Duleek honours pioneer who fought for equality in the US 150 years ago
One of the most outstanding but relatively unknown female emigrants to the USA was honoured at a special ceremony in Duleek last week to mark UN International Women’s Day.
US Ambassador to Ireland, Claire D Cronin unveiled a bust on Wednesday, March 8th last to celebrate the extraordinary achievements of local woman Kate Kennedy who entered the history books towards the end of the 19th century when her persistent agitation eventually persuaded the San Francisco Board of Education to introduce equal pay for equal work.
The bust was designed by County Meath sculptor Betty Newman-Maguire from Carnaross whose acclaimed works include the figure of Hollywood actress Maureen O’Hara which stands at Bective Square in Kells.
According to journalist Ken Murray, who led the project, Kate Kennedy was a game changer for women.
“She achieved equal pay for equal work in 1874, was the first female to run for public office in California and won a landmark court case that set the legal precedent for determining when teachers could and could not be dismissed from their positions.
“She was years ahead of her time and yet her achievements were practically unknown in Ireland until recently,” he said.
Ambassador Cronin, who unveiled a specially commissioned bust, told those in attendance at Duleek Girls’ Primary School, that Kate Kennedy set a benchmark that many females around the world are still pursuing today.
She said, “We are so fortunate to live in our democracies but we have to be cognisant that around the world there are places where women and young girls do not have the same opportunities.
“We must continue in our work and in our efforts to make sure that the gains that have been made continue to be held and that we continue to go further.”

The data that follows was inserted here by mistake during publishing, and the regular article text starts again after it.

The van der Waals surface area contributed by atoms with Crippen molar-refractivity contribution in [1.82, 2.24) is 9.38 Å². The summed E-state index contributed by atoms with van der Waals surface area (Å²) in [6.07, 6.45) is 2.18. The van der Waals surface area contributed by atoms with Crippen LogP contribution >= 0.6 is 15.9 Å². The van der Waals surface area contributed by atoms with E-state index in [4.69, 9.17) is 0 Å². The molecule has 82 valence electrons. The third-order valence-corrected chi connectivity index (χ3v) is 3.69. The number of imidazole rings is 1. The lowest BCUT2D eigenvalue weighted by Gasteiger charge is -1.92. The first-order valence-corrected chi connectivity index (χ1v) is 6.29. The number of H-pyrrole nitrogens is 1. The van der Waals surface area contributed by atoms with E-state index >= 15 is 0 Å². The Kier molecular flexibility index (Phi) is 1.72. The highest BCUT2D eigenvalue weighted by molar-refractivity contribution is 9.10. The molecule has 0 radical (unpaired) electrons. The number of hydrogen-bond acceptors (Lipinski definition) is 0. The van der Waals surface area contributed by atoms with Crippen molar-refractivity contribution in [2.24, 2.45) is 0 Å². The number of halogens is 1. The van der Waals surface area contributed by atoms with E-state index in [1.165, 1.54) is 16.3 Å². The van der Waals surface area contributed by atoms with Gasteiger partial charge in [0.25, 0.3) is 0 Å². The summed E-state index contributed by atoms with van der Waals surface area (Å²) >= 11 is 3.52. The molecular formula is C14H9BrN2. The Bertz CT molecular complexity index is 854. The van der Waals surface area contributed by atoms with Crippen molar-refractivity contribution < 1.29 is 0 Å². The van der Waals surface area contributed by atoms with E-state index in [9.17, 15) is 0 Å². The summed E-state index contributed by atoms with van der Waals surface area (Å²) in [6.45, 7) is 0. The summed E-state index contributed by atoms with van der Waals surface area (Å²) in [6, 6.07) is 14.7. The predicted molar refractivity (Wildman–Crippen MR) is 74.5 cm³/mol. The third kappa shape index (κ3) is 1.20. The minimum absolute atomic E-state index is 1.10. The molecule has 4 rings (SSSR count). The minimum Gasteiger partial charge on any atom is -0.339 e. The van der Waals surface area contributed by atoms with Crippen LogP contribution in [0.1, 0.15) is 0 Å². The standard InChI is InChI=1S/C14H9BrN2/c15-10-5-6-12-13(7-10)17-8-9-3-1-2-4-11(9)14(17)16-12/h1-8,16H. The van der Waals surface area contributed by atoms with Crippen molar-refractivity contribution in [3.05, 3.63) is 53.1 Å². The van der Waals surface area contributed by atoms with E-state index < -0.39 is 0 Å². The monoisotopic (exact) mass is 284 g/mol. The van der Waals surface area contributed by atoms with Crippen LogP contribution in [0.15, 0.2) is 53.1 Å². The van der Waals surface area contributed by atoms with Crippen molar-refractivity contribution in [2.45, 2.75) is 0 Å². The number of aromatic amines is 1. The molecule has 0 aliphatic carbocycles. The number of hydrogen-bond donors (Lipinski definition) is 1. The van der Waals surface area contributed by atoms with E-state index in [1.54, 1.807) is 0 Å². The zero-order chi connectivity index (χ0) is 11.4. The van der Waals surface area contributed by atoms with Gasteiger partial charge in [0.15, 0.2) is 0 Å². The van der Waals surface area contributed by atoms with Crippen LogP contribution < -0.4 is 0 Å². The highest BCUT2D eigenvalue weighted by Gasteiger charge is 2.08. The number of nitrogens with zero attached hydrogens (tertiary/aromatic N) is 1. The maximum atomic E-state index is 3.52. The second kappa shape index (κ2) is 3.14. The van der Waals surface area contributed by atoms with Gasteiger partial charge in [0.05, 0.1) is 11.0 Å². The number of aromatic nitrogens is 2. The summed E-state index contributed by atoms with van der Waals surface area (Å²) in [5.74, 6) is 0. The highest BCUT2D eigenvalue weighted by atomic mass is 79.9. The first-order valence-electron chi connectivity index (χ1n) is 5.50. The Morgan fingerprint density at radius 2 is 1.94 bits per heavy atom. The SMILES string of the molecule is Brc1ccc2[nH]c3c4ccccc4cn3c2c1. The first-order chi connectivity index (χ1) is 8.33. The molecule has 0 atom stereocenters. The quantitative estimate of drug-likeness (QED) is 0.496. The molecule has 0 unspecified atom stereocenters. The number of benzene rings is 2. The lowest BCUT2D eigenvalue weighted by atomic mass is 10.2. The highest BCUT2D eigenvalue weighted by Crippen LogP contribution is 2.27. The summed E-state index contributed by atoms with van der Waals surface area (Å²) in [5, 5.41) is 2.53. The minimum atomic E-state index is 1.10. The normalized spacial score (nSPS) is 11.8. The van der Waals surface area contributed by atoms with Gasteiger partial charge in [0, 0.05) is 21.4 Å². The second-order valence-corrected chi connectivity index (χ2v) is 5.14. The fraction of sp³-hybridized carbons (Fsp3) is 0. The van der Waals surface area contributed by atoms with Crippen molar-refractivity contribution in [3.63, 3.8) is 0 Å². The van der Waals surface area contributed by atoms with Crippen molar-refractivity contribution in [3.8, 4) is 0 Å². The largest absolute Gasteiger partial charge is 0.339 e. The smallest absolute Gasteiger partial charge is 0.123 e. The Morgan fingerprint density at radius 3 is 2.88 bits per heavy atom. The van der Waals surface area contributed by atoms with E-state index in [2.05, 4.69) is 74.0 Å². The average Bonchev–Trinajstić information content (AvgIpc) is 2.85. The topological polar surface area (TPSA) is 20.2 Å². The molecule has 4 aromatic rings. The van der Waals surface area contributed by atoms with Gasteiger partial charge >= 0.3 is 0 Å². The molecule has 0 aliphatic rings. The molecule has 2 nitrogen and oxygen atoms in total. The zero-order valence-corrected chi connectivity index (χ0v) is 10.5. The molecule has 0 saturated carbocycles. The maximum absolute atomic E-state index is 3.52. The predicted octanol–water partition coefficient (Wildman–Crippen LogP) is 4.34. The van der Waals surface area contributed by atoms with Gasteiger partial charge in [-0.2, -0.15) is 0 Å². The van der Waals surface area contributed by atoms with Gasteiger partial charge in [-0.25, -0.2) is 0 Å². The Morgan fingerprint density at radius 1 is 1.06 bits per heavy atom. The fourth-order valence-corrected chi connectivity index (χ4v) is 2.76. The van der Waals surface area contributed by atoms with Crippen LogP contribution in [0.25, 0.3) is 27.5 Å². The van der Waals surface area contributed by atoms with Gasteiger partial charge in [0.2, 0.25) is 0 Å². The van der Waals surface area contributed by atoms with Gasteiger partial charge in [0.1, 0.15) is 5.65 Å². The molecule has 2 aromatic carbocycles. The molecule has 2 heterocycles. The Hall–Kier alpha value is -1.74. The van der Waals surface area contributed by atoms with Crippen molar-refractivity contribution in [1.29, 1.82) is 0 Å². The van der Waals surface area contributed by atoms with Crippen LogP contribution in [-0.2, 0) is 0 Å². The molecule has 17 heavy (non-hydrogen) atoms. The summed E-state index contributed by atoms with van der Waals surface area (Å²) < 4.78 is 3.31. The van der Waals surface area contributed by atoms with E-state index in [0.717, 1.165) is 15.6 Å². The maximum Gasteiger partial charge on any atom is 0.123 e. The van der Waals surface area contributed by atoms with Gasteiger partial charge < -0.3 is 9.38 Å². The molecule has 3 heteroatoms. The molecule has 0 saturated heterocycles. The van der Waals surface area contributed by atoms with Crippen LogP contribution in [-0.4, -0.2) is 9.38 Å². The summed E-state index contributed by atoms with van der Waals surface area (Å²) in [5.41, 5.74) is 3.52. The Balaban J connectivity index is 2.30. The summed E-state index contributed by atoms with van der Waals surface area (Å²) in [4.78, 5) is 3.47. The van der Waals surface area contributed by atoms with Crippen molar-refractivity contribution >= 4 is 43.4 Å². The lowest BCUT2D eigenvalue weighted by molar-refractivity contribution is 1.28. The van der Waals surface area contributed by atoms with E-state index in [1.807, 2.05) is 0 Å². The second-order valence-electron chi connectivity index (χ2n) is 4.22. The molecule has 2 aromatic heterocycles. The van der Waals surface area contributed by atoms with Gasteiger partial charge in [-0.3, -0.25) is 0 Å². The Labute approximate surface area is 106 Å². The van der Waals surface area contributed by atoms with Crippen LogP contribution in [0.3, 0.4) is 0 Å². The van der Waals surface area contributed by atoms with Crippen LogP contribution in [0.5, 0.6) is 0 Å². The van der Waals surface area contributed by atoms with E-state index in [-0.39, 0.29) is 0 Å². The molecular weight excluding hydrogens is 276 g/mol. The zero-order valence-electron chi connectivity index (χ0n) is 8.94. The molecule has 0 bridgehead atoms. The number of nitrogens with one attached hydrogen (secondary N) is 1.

Padraig McGovern, principal of Duleek Girls National School told the gathering: “I hope that the girls in this school, as they pass this sculpture every day, will be inspired and if they see any sort of inequality they are going to challenge it and ask the difficult questions.”
Fiona Lawless of Meath County Council who also addressed those in attendance said,
“One of the great things when you look around is that there are some very strong women in Meath” she said. “I hope this is the first of many statues of Meath women. Our Chief Executive is a woman and we have the highest female representation of any county in the country.
“The future pupils of this primary school will look at this memorial and will be so proud that this visionary, the first person in the world to achieve equality in terms of equal pay for equal work, came from Duleek. There is no doubt that this world is a much better place because of that strong Meath woman.”
Members of the wider Kennedy family travelled from Texas, California and Co Kerry to attend the event.
Born in in the townland of Gaskinstown, west of Duleek in 1827, Kate Kennedy attended the local national school followed by a brief spell at Loreto College in Navan County Meath before emigrating to San Francisco in early 1856.
Having secured a position as a principal teacher at North Cosmopolitan Grammar School in San Francisco in 1867, she learned some years later that male principals were paid more than females. After intense and persistent lobbying, she eventually persuaded the California State legislature to change the law in 1874 and the legal precedent of equal pay for equal work was established in law.
According to Ken Murray, this event will not be the last public display of respect for Kate Kennedy.
“We hope to unveil a large sculpture in Duleek village in the coming years. However these things are expensive and we’ve just launched a Kate Kennedy gofundme page to try and secure €60,000 to make it happen in the years to come,” he said.
Ken added, “we are also talking to An Post and are confident that a stamp in her honour will be issued in 2025.”